The REIGN Dataset (Rulers, Elections, and Irregular Governance) covers political conditions in every country each and every month. We update the dataset monthly to reflect the most recent political events, such as coups, world elections, and changes in political leadership. We provide monthly election coverage and track leadership changes in a series of updates called “International Elections and Leaders.”
After a quiet January, international elections are starting to ramp up around the world. This month, Somalia held its most extensive democratic election in the country’s history. Turkmenistan reelected a long-time ruler of the country with almost 100% of the official vote and voter turnout. The election in Ecuador did not yield a decisive victory for a leftist candidate and will go to a second round in April.
In addition, four elections will take place in March: East Timor, Bulgaria, Netherlands, and Micronesia. Another early election is also possible in Macedonia, where president Ivanov just refused to grant the newly-formed coalition a mandate to form a government. An opposition government coalition was formed between Social Democrats and ethnic Albanian parties after months of talks.
International elections in February
The long-anticipated Somalia election was held after months of delays on February 8. The election took place despite threats of disruption by al-Shebab and clan politics. For many Somalis, the election brought renewed hope for peace and better governance.
Mohamed Abdullahi Farmajo, a former prime minister and dual Somali-American citizen, won 55% in an indirect vote by members of parliament. A direct one person-one vote system did not take place due to security concerns. However, the election produced a credible result and a peaceful transfer of power. The new president is supported across different clans. He has vowed to rebuild Somalia’s security forces, unify the country, and tackle corruption.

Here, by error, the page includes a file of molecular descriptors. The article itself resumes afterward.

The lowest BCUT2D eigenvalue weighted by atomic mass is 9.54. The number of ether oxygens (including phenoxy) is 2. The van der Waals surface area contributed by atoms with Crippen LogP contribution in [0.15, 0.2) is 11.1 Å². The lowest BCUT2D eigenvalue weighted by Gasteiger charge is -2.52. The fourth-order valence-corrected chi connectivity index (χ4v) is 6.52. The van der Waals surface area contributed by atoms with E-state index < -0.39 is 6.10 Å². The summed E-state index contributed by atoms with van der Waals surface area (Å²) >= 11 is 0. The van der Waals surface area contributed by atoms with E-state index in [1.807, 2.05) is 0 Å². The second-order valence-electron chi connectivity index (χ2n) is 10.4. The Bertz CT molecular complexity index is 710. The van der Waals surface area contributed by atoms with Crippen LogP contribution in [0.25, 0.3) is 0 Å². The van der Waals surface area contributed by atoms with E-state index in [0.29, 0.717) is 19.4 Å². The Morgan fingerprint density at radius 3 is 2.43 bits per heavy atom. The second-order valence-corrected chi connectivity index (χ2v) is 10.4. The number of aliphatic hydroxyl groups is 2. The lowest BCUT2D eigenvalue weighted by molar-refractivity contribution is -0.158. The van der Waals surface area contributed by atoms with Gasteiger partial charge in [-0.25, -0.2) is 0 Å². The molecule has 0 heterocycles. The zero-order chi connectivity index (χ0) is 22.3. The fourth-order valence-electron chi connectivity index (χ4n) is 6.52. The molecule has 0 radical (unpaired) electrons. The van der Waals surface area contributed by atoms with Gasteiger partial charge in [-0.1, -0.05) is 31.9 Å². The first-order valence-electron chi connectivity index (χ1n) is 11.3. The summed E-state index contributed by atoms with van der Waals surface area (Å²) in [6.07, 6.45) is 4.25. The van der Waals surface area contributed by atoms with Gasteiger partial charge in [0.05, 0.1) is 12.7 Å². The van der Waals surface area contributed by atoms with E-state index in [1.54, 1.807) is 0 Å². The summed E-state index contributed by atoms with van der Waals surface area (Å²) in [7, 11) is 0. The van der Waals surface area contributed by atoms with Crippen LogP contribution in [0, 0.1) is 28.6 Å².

A much less noticed presidential election was held in Turkmenistan on February 12. According to official results, over 97% of voters went to the polls. The incumbent president Gurbanguly Berdymuhamedov won with over 97% of the vote. Berdymuhamedov has been in power since the death of former president Niyazov in 2007 and has maintained his predecessor’s authoritarian government.
The election was absent from the news headlines, mainly due to the predictability of electoral results. Last year, a constitutional change extended the term of the president to seven years from five and also removed the age cap on the president, allowing Berdymuhamedov to rule until 2024 and, potentially, for many more terms in the future.
The presidential election in Ecuador will go to a second round in April. The leading candidate Lenin Moreno came under 1% short of the required 40% of votes. Endorsed by the current socialist president Correa, Moreno won 39.21% versus a candidate from the right, Guillermo Lasso with 28.34%.
In the second round the combined opposition votes could tip the victory toward the former career banker Guillermo Lasso, ending a decade of a leftist government in the country. Right-wing leaders have been recently winning elections in Latin America, including in Peru, Brazil, and Argentina.
Looking Ahead to International Elections in March
A total of four elections are scheduled to take place in March. Legislative elections will be held in Bulgaria, Netherlands, and Micronesia. A presidential election will be held in East Timor.
An early election in Bulgaria will determine the composition of the parliament and the country’s prime minister. The new leader will replace an interim PM, appointed by the president in January. The previous prime minister, Boyko Borissov, resigned last year after a candidate from his party lost the presidential election.
Micronesia will elect its 14-member parliament, which will then elect the president of the country for the next two years.
Voters in the Netherlands will elect 150 members of parliament on March 15. The far-right Party for Freedom (PVV) and its leader Geert Wilders currently lead in the polls.
The first round of the presidential election in East-Timor will be held on March 20. A second round is possible in April due to the country’s two-round electoral system, similar to that of Ecuador.